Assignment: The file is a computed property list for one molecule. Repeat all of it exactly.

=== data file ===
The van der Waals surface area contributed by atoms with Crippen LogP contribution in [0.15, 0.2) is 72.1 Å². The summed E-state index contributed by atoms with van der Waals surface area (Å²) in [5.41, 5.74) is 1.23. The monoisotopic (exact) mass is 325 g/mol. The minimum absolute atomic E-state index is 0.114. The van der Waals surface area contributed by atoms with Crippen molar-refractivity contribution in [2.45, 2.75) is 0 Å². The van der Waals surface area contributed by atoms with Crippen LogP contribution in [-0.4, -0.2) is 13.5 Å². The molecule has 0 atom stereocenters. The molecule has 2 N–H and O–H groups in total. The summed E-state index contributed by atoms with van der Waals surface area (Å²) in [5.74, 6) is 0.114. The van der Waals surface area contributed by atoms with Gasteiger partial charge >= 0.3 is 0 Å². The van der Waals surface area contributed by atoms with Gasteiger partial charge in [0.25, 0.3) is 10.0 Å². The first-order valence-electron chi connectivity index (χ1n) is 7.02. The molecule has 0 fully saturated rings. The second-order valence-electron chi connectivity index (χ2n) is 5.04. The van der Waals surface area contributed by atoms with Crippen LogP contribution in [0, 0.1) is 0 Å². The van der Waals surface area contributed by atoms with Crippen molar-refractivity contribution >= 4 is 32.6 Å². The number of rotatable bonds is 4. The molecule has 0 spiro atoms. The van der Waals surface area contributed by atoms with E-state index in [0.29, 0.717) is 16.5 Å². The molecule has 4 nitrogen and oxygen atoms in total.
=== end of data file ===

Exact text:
The van der Waals surface area contributed by atoms with Crippen LogP contribution in [0.15, 0.2) is 72.1 Å². The summed E-state index contributed by atoms with van der Waals surface area (Å²) in [5.41, 5.74) is 1.23. The monoisotopic (exact) mass is 325 g/mol. The minimum absolute atomic E-state index is 0.114. The van der Waals surface area contributed by atoms with Crippen molar-refractivity contribution in [2.45, 2.75) is 0 Å². The van der Waals surface area contributed by atoms with Crippen LogP contribution in [-0.4, -0.2) is 13.5 Å². The molecule has 0 atom stereocenters. The molecule has 2 N–H and O–H groups in total. The summed E-state index contributed by atoms with van der Waals surface area (Å²) in [5.74, 6) is 0.114. The van der Waals surface area contributed by atoms with Gasteiger partial charge >= 0.3 is 0 Å². The van der Waals surface area contributed by atoms with Gasteiger partial charge in [0.25, 0.3) is 10.0 Å². The first-order valence-electron chi connectivity index (χ1n) is 7.02. The molecule has 0 fully saturated rings. The second-order valence-electron chi connectivity index (χ2n) is 5.04. The van der Waals surface area contributed by atoms with Crippen LogP contribution in [0, 0.1) is 0 Å². The van der Waals surface area contributed by atoms with Crippen molar-refractivity contribution >= 4 is 32.6 Å². The number of rotatable bonds is 4. The molecule has 0 spiro atoms. The van der Waals surface area contributed by atoms with E-state index in [0.29, 0.717) is 16.5 Å². The molecule has 4 nitrogen and oxygen atoms in total.